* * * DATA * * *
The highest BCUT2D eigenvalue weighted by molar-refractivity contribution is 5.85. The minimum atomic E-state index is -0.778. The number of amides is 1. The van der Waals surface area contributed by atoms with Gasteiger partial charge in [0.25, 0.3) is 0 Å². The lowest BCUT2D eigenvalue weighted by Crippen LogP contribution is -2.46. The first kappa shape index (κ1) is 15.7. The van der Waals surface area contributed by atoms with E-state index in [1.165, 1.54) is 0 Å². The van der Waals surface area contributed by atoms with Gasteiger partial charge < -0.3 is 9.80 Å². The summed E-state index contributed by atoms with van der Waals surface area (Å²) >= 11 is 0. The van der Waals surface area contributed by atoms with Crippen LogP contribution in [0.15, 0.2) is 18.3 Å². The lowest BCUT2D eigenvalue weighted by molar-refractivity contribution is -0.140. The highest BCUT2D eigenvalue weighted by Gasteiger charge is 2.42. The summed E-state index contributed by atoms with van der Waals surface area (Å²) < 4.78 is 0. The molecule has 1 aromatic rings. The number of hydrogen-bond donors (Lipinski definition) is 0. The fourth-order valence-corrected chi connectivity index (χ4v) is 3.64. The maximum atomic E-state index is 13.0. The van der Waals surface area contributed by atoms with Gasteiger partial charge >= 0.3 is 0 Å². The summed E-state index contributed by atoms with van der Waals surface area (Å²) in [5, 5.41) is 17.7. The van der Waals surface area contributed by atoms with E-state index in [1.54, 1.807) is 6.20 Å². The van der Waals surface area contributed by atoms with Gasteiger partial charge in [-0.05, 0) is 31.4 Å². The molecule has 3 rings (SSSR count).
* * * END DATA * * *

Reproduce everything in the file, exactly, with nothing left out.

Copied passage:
The highest BCUT2D eigenvalue weighted by molar-refractivity contribution is 5.85. The minimum atomic E-state index is -0.778. The number of amides is 1. The van der Waals surface area contributed by atoms with Gasteiger partial charge in [0.25, 0.3) is 0 Å². The lowest BCUT2D eigenvalue weighted by Crippen LogP contribution is -2.46. The first kappa shape index (κ1) is 15.7. The van der Waals surface area contributed by atoms with E-state index in [1.165, 1.54) is 0 Å². The van der Waals surface area contributed by atoms with Gasteiger partial charge < -0.3 is 9.80 Å². The summed E-state index contributed by atoms with van der Waals surface area (Å²) >= 11 is 0. The van der Waals surface area contributed by atoms with Crippen LogP contribution in [0.15, 0.2) is 18.3 Å². The lowest BCUT2D eigenvalue weighted by molar-refractivity contribution is -0.140. The highest BCUT2D eigenvalue weighted by Gasteiger charge is 2.42. The summed E-state index contributed by atoms with van der Waals surface area (Å²) < 4.78 is 0. The molecule has 1 aromatic rings. The number of hydrogen-bond donors (Lipinski definition) is 0. The fourth-order valence-corrected chi connectivity index (χ4v) is 3.64. The maximum atomic E-state index is 13.0. The van der Waals surface area contributed by atoms with Gasteiger partial charge >= 0.3 is 0 Å². The summed E-state index contributed by atoms with van der Waals surface area (Å²) in [5, 5.41) is 17.7. The van der Waals surface area contributed by atoms with E-state index in [1.54, 1.807) is 6.20 Å². The van der Waals surface area contributed by atoms with Gasteiger partial charge in [-0.05, 0) is 31.4 Å². The molecule has 3 rings (SSSR count).